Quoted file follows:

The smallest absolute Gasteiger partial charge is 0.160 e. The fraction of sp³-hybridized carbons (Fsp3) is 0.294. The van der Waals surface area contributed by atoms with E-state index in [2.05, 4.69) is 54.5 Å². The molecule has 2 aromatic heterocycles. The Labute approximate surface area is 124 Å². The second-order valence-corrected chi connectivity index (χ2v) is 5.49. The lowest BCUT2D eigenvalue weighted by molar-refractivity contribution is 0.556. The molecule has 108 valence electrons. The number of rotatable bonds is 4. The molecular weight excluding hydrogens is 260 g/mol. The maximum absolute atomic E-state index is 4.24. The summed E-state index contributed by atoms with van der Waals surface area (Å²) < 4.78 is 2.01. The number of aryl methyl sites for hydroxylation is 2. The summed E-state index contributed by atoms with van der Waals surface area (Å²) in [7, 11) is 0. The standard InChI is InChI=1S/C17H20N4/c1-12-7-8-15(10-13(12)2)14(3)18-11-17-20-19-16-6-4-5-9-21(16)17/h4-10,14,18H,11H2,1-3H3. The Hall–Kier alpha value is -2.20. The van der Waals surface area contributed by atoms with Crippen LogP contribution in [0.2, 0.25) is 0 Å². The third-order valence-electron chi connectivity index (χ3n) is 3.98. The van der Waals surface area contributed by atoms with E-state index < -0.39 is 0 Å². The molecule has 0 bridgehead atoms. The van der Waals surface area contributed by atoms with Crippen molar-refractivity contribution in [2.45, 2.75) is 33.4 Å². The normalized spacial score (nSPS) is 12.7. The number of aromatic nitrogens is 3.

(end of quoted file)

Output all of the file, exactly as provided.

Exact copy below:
The smallest absolute Gasteiger partial charge is 0.160 e. The fraction of sp³-hybridized carbons (Fsp3) is 0.294. The van der Waals surface area contributed by atoms with E-state index in [2.05, 4.69) is 54.5 Å². The molecule has 2 aromatic heterocycles. The Labute approximate surface area is 124 Å². The second-order valence-corrected chi connectivity index (χ2v) is 5.49. The lowest BCUT2D eigenvalue weighted by molar-refractivity contribution is 0.556. The molecule has 108 valence electrons. The number of rotatable bonds is 4. The molecular weight excluding hydrogens is 260 g/mol. The maximum absolute atomic E-state index is 4.24. The summed E-state index contributed by atoms with van der Waals surface area (Å²) < 4.78 is 2.01. The number of aryl methyl sites for hydroxylation is 2. The summed E-state index contributed by atoms with van der Waals surface area (Å²) in [7, 11) is 0. The standard InChI is InChI=1S/C17H20N4/c1-12-7-8-15(10-13(12)2)14(3)18-11-17-20-19-16-6-4-5-9-21(16)17/h4-10,14,18H,11H2,1-3H3. The Hall–Kier alpha value is -2.20. The van der Waals surface area contributed by atoms with Crippen LogP contribution in [0.2, 0.25) is 0 Å². The third-order valence-electron chi connectivity index (χ3n) is 3.98. The van der Waals surface area contributed by atoms with E-state index < -0.39 is 0 Å². The molecule has 0 bridgehead atoms. The van der Waals surface area contributed by atoms with Crippen molar-refractivity contribution in [2.45, 2.75) is 33.4 Å². The normalized spacial score (nSPS) is 12.7. The number of aromatic nitrogens is 3.